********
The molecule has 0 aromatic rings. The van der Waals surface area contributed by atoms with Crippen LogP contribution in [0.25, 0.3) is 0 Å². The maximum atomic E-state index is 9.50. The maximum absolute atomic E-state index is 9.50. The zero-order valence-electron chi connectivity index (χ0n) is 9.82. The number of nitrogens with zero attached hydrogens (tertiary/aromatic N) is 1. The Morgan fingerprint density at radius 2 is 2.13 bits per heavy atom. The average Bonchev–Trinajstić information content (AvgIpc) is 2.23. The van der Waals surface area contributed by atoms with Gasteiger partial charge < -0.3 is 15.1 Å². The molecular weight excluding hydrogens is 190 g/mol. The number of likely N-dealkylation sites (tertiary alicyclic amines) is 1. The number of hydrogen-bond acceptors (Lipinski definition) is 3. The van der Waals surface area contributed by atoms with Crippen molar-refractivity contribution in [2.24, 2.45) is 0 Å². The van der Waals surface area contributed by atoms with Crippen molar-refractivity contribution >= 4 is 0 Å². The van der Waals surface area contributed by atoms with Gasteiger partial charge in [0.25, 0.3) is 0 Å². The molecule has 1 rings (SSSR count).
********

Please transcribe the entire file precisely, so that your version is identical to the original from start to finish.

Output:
The molecule has 0 aromatic rings. The van der Waals surface area contributed by atoms with Crippen LogP contribution in [0.25, 0.3) is 0 Å². The maximum atomic E-state index is 9.50. The maximum absolute atomic E-state index is 9.50. The zero-order valence-electron chi connectivity index (χ0n) is 9.82. The number of nitrogens with zero attached hydrogens (tertiary/aromatic N) is 1. The Morgan fingerprint density at radius 2 is 2.13 bits per heavy atom. The average Bonchev–Trinajstić information content (AvgIpc) is 2.23. The van der Waals surface area contributed by atoms with Gasteiger partial charge < -0.3 is 15.1 Å². The molecular weight excluding hydrogens is 190 g/mol. The number of likely N-dealkylation sites (tertiary alicyclic amines) is 1. The number of hydrogen-bond acceptors (Lipinski definition) is 3. The van der Waals surface area contributed by atoms with Crippen molar-refractivity contribution in [2.24, 2.45) is 0 Å². The van der Waals surface area contributed by atoms with Crippen molar-refractivity contribution >= 4 is 0 Å². The van der Waals surface area contributed by atoms with Gasteiger partial charge in [0.25, 0.3) is 0 Å². The molecule has 1 rings (SSSR count).